Police sexual violence is not an anomaly. There are several news stories of sexual assault during traffic stops, in response to traffic incidents or domestic violence calls, or the extortion of sex from sex workers. Police officers have abused their authority in ways that leave women disproportionately vulnerable to sexualized police violence but gaps in data, underreporting, and fear of retaliation, make it difficult to map its prevalence and the populations most vulnerable.
The Oklahoma City case reveals the hypervulnerability of Black women, which dates back to chattel slavery. Yet policing tropes are typically seen through the lens of stop and frisk, physical violence, and death by cop--which are predominately associated with the Black male experience, thereby personifying Black suffering and struggle in a limited relief. As a result, the experiences of Black women as survivors and victims of police terror are excluded, which condones the deprioritization of problematic interactions between the criminal legal system and Black women within advocacy agendas. Simply declaring that police kills us, too does not remedy the problem.
The pervasive silence around sexual assault in our society is exacerbated when state agents themselves, especially those tasked with protecting and serving, are indeed the perpetrators. The President's Task Force on 21st Century Policing released a final report, recommending best practices to fight crime and build trust between law enforcement and communities. However, it is the frequency of police interactions themselves that increase susceptibility to police violence. Reforms that normalize the presence of law enforcement in communities of color simultaneously normalize the use of force.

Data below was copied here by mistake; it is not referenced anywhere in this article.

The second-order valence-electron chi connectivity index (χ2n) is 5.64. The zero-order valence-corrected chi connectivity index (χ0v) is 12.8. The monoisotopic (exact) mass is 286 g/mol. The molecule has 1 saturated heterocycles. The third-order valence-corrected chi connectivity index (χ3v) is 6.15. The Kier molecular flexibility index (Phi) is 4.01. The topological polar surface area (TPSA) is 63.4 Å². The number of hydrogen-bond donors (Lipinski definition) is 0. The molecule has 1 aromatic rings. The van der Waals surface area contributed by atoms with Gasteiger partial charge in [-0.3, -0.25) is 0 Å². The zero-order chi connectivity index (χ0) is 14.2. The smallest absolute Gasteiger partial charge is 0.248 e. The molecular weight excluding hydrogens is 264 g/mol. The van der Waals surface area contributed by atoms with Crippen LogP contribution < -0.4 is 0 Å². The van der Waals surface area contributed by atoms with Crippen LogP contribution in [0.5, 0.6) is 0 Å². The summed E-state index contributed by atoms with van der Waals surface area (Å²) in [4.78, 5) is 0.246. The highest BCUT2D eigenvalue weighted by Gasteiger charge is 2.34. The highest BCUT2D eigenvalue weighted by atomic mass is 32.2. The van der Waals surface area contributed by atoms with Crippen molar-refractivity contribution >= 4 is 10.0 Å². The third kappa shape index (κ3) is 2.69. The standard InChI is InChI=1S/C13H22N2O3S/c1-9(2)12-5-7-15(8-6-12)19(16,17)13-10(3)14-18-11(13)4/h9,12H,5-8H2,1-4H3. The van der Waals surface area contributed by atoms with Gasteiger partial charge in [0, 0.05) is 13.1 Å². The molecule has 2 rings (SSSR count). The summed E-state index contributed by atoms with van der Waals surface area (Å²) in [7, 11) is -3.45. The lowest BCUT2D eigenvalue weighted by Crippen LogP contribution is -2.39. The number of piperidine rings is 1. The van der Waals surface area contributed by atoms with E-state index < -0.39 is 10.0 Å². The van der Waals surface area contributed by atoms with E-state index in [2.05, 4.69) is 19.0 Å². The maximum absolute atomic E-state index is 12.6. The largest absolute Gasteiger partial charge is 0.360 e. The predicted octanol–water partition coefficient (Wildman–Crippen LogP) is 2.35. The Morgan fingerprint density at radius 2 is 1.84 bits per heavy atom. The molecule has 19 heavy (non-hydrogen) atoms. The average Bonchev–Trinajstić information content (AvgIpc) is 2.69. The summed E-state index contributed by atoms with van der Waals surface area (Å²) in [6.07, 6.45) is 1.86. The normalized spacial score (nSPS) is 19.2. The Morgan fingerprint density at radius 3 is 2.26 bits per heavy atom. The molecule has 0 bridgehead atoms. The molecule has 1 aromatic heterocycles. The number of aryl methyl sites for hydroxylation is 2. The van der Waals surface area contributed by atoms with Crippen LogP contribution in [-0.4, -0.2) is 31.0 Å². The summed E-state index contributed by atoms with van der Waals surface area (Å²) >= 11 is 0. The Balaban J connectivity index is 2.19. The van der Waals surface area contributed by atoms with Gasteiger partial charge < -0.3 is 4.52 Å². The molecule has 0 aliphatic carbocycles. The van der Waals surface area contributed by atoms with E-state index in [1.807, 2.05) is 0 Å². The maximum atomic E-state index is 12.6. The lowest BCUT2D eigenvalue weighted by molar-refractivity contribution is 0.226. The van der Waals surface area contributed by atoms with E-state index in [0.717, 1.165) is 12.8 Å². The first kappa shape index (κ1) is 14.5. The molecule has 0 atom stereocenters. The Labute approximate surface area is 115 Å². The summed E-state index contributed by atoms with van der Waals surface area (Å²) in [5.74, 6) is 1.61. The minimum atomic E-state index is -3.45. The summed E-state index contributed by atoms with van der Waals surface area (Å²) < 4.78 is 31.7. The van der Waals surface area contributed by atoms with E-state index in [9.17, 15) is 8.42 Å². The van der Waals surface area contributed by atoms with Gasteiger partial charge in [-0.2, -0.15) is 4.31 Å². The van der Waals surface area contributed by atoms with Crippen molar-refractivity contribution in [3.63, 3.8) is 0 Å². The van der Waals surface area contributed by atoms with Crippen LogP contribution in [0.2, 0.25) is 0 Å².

By characterizing officers who commit sex offenses as “rogue” actors, we fail to understand sexual assault as structural violence that courts have not adequately protected against and the sinister history of policing and incarceration in this country. Our “reliance on procedural rather than substantive justice” will only reinforce injustice. Thus, dominant policy agendas do not adequately challenge the legitimacy of police power nor develop survivor-centered support mechanisms. Providing survivors with resources should not be limited to the context of prosecution. It should also include immediate and long-term emotional and financial supportive services and a conscious effort to invest in marginalized communities.
Throughout this Article, I make several main arguments: dominant policing discourses often ignore racial and sexualized terror disproportionately impacting Black women, rendering these experiences marginal to police accountability efforts; interventions focus on procedural remedies instead of centering the needs of those most vulnerable to state violence, especially abuses that lie outside the bounds of “legitimate” police interactions; mainstream reforms have failed to advance survivor-centered remedies and mechanisms that challenge police legitimacy; sexual violence cannot be viewed through a primarily interpersonal lens, but rather must be seen as structural violence; to end police violence we must divest from policing and invest in communities; and to hold structures accountable we must adopt a human rights framework. Thus, the project of this Article is to complicate mainstream policing discourses in order to generate comprehensive support mechanisms and visions of justice that can frame how we address interpersonal and structural violence writ large.